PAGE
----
What are your fears? Maybe you’re thinking about spiders or heights or clowns or the number 13. But those are really superficial fears. The fear that is antithetical to love is something that runs a bit deeper. It’s a more existential fear. Angst. Anxiety. Perhaps you can’t quite put it into words. But you’re absolutely sure that you don’t want your kids exposed to it.
Fear creeps in and sows the seeds of hatred. Fear and love cannot coexist. With one exception. Every explanation to the commandments in the Small Catechism begins, “We should fear and love God…” It always seemed strange to me that we should fear God, if God is love. I remember one of my grade school teachers said that this fear really means respect. But I think if Martin Luther (following the Bible) would have wanted us to respect God, he would have written “respect.” Fear means fear. But why should we fear God?
We are terrified by punishment, and if we’re terrified, our love isn’t at its best. Fear has to do with punishment. And punishment is a function of the Law. God commands us to live and act in a certain way—be it in relation to Him, to our parents, to our spouse, to our other neighbors. And if we fail to do what God expects us to do, there is the threat of punishment. So you should fear God, because He is the One who has the authority and the power to destroy both body and soul in hell.
But what do you do with the command from the mouth of Jesus to love one another? If you don’t love, then you’ll be punished, which creates fear, which is incompatible with love. It’s a self-defeating command.
But all the commandments also enjoin us to love God. How is it possible to love when the threat of punishment looms? This is not possible with an imperfect love, an incomplete love. Love must be perfected. His love has accomplished what He wants when we can look ahead confidently to the day of judgment because we are what He is in this world. Such love isn’t terrified, but the finest love throws out terror.
Perfect love casts out fear. There is no fear in love. That’s why it’s impossible to love God and hate your brother. There’s no room for hate because there’s no room for fear if love is perfected. The seed of hate is never allowed to take root if love is complete.
So with a perfect love, we can be confident of the judgment, because we know that the love of Christ was to suffer the punishment in our place. There has been no greater love that He who laid down His life for His enemies in order to make them His friends. This is the love of Christ, and that love has an effect on us.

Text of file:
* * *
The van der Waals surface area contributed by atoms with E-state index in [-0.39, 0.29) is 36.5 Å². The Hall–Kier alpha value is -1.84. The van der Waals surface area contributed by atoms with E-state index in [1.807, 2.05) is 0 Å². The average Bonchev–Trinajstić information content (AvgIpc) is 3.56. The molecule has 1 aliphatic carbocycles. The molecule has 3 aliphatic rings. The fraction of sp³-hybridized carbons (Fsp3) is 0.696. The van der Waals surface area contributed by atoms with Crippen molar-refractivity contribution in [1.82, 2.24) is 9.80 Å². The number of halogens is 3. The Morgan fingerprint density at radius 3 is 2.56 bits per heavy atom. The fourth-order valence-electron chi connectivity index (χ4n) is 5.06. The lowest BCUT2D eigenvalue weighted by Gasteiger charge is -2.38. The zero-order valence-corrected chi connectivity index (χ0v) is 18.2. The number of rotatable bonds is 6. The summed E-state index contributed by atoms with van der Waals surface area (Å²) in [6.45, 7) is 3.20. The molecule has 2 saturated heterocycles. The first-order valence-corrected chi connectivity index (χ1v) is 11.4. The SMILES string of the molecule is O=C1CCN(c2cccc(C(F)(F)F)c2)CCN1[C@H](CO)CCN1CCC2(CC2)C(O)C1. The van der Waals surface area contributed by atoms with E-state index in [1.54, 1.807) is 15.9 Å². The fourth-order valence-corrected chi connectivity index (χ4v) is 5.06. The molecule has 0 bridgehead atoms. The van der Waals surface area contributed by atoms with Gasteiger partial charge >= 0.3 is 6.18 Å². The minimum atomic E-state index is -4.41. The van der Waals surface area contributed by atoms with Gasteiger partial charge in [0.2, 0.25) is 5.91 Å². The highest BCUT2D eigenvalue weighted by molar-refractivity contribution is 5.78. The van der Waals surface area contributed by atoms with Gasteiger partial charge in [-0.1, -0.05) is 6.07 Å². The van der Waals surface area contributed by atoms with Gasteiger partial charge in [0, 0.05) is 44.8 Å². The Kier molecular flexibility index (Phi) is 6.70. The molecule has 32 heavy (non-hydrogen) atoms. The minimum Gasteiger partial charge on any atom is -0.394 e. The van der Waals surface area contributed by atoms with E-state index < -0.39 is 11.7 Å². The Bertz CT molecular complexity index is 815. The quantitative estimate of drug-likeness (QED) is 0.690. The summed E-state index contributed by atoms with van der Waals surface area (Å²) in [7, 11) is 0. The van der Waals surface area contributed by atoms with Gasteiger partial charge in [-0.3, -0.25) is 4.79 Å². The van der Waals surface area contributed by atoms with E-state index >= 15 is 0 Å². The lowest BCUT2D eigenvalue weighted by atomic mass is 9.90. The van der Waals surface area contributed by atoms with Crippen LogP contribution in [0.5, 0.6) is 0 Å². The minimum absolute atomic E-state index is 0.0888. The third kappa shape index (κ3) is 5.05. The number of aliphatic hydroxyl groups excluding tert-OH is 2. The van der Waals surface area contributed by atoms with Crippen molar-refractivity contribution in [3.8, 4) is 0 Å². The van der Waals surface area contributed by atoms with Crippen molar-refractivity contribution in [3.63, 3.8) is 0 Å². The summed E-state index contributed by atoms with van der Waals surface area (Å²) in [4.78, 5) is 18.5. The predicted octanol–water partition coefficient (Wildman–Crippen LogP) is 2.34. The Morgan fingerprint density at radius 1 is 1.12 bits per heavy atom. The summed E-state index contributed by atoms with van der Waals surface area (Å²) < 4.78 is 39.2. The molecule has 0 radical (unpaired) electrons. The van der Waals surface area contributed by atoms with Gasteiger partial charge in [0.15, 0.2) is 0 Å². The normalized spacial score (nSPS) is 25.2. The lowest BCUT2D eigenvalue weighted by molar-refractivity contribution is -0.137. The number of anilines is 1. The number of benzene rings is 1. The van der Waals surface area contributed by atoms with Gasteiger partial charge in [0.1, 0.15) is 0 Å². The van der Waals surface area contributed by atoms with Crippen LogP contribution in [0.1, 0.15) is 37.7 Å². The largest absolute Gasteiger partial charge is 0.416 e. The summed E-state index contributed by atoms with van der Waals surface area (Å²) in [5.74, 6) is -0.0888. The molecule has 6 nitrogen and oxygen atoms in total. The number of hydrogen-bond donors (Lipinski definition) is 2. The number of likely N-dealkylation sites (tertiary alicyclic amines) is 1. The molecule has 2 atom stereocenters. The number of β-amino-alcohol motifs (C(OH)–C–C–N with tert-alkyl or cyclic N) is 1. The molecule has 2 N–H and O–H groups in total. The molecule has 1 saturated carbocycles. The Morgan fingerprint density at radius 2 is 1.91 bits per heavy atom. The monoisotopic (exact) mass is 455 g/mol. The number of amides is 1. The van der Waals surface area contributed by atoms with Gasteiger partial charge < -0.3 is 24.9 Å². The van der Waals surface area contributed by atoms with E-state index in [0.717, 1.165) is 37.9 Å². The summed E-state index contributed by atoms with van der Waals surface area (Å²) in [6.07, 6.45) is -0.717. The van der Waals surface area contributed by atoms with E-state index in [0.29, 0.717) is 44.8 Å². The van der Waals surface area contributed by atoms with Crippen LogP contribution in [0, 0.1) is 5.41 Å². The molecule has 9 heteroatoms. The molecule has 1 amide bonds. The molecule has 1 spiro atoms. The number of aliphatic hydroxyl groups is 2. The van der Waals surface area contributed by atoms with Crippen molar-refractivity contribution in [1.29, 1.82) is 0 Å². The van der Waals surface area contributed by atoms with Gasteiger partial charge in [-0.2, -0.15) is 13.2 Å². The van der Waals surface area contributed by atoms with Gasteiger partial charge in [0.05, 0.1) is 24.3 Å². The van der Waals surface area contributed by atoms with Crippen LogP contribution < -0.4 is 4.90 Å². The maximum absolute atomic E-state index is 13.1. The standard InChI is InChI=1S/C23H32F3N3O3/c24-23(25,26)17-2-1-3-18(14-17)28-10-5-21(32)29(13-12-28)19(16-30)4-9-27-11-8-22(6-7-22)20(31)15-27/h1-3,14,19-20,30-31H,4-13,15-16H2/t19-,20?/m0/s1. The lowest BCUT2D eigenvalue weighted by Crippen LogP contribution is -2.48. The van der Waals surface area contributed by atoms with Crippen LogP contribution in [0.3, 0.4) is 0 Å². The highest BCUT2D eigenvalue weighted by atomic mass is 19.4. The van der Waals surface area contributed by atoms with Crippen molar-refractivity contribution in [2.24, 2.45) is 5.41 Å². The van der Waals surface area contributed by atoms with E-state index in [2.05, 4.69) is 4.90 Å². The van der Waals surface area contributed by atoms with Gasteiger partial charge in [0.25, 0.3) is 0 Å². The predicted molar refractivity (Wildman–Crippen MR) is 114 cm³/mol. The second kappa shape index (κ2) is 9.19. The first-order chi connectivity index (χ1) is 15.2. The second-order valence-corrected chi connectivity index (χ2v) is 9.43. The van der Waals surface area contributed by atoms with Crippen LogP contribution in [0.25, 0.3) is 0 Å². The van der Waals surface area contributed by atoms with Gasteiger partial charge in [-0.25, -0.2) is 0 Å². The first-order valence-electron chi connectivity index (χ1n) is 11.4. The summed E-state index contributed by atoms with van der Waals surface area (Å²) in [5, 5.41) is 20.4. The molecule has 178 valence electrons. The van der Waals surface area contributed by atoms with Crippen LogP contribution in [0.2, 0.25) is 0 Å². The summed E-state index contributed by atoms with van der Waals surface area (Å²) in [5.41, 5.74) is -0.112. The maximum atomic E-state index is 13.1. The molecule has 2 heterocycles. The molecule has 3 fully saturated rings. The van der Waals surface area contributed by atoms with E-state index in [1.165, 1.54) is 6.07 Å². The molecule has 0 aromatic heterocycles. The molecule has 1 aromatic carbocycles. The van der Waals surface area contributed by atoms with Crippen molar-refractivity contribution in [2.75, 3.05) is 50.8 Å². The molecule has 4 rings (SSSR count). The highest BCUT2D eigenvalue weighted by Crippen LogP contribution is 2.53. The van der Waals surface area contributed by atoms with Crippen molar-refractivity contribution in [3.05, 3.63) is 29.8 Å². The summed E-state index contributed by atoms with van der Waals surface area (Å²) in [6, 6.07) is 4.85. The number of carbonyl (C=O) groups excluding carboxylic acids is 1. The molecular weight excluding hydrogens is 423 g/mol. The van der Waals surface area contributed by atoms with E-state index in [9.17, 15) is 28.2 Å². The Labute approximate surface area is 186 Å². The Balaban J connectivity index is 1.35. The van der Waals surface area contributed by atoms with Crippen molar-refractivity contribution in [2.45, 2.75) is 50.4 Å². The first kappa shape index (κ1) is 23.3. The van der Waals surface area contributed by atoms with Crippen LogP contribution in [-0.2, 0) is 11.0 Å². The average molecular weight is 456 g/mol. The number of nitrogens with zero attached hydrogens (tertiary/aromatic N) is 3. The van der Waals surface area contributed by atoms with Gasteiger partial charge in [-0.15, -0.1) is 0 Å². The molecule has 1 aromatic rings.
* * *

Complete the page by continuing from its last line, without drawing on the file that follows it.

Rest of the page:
I recently read a book called You Are What You Love. The point isn’t that if you love chocolate cake, you literally turn into chocolate cake. Rather, when you love something, you’re all about it. You pursue it as a goal. But in turn, your loves shape who you are. They define you. I once saw a shirt that said, “Running is life.” I wouldn’t wear that shirt because I don’t love running. I only do it if there’s a bear chasing me.
St. John says that in the world we are as He is. This is not because of anything that we have done, but because Jesus has loved us with an unrelenting love, such that He became us, that is, He became man, in order to pursue us to the depths of hell, which He suffered on the cross. He loved the unlovable and suffered crucifixion because of it.
And in turn, His love creates a new love. Sometimes it works out that way. If you experience love from someone else, you begin to experience love in return. We are as He is in the world. The love of God in Christ fills in all of the gaps where our love is incomplete. And we have come to know and believe the love God has for us. God is Love, and if you live in love, you live in God, and God lives in you.
Love Is Perfected by the Love of God for Us In Christ
Little children, love one another.
In the name of + Jesus.
Jacob W Ehrhard